Fall 2012 Passphrase Expirations

In July 2012, UITS Identity Management Systems team estimated that there were about 160,000 computing accounts at IU with “stale credentials.” Stale credentials mean a passphrase or password that is at least two years old. When I tried to visualize 160,000 stale credentials, all I could picture was a big pile of moldy bread. Obviously, I needed some help understanding that figure. So, I exercised my Google-fu and found some interesting facts:

•    $160,000 recently bought a piece of controversial DC Comics memorabilia
•    The oldest human fossils found we know of are about 160,000 years old
•    An annual salary of $160,000 works out to about $80/hour

I’m a Bloomington townie, so the statistic that really brought it home for me was the 2010 census population in Bloomington of about 80,000 people. So, the number of IU accounts with stale credentials was about twice the population of Bloomington. That’s a huge pile!  And some of that bread is *really* moldy…

At IU, passphrases were introduced in October of 2006 (see Passwords and passphrases for details). After six years and several awareness campaigns (requesting users to voluntarily update), there were still approximately 81,761 IU accounts that had not been changed. Faced with the growing pile of evidence, UITS recognized that folks at IU apparently needed stronger incentive to clean up that pile and announced that passphrases older than 2 years would start to expire during the fall, 2012 semester. In order to prevent a massive lockout event, passphrases will initially expire in batches of a few hundred each week, starting with the oldest credentials first. So, what does this mean for you?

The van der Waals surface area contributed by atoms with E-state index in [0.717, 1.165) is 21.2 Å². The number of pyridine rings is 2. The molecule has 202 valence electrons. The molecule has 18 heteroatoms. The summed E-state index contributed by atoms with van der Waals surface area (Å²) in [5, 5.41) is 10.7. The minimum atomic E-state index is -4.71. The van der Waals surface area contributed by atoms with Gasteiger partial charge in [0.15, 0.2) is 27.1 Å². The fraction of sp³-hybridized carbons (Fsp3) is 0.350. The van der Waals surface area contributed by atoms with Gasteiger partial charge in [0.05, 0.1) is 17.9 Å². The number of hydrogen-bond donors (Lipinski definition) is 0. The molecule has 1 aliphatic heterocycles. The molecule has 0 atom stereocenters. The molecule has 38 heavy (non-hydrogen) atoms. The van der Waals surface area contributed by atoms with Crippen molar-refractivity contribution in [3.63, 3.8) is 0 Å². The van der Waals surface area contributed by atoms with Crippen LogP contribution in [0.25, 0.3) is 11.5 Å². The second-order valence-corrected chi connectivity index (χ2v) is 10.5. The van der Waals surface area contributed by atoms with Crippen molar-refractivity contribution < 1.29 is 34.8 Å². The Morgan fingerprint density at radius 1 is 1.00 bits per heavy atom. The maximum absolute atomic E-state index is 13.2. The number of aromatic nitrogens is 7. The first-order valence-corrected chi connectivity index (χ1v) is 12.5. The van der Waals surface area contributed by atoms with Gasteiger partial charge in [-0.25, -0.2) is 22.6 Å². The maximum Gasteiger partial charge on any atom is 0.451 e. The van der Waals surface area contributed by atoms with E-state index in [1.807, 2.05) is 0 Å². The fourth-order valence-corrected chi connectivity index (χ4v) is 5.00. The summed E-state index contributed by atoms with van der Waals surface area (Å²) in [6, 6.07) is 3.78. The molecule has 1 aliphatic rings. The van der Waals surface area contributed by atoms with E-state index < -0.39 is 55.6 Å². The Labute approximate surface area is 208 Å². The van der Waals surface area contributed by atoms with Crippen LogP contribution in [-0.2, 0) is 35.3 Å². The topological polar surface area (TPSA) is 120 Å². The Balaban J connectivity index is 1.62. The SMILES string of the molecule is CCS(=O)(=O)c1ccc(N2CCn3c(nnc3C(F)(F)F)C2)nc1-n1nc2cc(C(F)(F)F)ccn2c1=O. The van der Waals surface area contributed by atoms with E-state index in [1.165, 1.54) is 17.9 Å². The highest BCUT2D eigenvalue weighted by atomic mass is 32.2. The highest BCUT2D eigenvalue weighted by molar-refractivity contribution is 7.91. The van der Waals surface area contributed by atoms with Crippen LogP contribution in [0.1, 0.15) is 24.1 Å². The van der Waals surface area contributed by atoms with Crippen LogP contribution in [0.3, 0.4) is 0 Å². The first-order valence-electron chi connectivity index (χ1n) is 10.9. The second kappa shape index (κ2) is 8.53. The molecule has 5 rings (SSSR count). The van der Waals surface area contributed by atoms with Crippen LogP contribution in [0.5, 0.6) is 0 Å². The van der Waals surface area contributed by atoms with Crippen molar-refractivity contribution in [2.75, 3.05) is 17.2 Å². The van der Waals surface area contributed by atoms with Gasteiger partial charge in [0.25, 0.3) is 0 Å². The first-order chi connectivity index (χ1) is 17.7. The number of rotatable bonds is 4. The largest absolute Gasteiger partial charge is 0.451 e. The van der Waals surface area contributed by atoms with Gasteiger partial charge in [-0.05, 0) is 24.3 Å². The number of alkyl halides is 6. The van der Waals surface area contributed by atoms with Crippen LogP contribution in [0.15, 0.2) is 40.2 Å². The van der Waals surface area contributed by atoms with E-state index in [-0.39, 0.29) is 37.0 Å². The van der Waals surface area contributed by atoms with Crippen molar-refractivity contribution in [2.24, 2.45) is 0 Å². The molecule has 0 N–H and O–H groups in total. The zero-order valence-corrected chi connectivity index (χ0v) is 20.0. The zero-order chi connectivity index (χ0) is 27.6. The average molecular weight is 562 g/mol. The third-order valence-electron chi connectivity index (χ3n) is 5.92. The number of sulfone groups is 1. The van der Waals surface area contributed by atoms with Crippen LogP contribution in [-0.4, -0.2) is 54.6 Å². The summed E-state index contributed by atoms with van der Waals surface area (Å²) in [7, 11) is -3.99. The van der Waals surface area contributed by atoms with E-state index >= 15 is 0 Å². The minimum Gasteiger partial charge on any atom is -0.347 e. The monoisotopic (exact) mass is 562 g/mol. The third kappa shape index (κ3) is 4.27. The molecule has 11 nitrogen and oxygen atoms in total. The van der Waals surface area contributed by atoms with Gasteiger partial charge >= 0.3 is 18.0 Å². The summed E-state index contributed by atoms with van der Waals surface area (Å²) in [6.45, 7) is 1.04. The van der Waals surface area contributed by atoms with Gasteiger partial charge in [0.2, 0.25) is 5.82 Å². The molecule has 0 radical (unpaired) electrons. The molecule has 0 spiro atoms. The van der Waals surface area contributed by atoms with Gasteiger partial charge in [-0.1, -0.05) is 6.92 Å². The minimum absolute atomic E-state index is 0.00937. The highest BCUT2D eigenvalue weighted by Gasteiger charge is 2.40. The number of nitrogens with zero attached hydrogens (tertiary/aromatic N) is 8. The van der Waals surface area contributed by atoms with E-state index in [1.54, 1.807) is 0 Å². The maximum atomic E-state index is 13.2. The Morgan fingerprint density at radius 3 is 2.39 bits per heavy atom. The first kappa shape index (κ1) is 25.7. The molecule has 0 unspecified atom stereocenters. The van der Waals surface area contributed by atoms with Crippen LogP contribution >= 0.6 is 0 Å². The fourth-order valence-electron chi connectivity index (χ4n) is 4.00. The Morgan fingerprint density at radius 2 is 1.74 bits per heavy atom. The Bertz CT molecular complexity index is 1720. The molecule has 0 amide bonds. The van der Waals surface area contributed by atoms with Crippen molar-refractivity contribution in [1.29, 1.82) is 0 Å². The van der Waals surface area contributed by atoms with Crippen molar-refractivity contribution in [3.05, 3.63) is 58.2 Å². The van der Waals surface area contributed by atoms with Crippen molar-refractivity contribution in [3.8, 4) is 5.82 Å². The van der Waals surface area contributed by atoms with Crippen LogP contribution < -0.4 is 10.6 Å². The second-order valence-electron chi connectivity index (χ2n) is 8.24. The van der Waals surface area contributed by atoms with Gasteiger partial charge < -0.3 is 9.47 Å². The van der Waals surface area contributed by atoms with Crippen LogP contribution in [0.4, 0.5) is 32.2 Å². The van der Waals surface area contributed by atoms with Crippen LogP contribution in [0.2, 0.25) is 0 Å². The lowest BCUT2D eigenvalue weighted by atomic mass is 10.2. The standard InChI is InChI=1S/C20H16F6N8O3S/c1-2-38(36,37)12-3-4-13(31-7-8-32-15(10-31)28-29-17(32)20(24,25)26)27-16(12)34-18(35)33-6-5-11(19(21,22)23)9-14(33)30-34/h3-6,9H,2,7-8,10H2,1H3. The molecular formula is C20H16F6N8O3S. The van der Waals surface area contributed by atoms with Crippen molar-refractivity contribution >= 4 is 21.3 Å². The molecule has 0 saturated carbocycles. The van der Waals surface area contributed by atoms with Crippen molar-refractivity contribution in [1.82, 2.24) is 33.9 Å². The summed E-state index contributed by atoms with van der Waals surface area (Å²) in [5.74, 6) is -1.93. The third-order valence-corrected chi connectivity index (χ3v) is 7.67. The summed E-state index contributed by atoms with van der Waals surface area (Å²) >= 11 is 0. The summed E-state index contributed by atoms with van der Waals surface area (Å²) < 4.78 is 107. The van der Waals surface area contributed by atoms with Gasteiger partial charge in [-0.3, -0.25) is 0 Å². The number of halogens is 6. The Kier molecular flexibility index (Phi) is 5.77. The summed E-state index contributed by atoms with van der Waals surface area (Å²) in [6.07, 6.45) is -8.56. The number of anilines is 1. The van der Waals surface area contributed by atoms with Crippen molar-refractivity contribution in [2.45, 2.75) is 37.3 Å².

As your expiration date draws near, the Central Authentication Service (aka: “CAS”) will display a warning asking if you would like to change your passphrase before it expires. If you set a new passphrase before your expiration date, your access will continue without interruption.

Sample CAS warning: Central Authentication Service. Important! We noticed that the last time you updated your passprhase was Thu, Jul 26, 2007. You have 10 days remaining. Would you like to change it now? Options: Change my passphrase or No thanks, just fininsh my login
Example of CAS “upcoming expiration” warning

If you do not set a new passphrase then, on your expiration date, CAS will begin showing you an error screen indicating that you must change your passphrase before you can continue: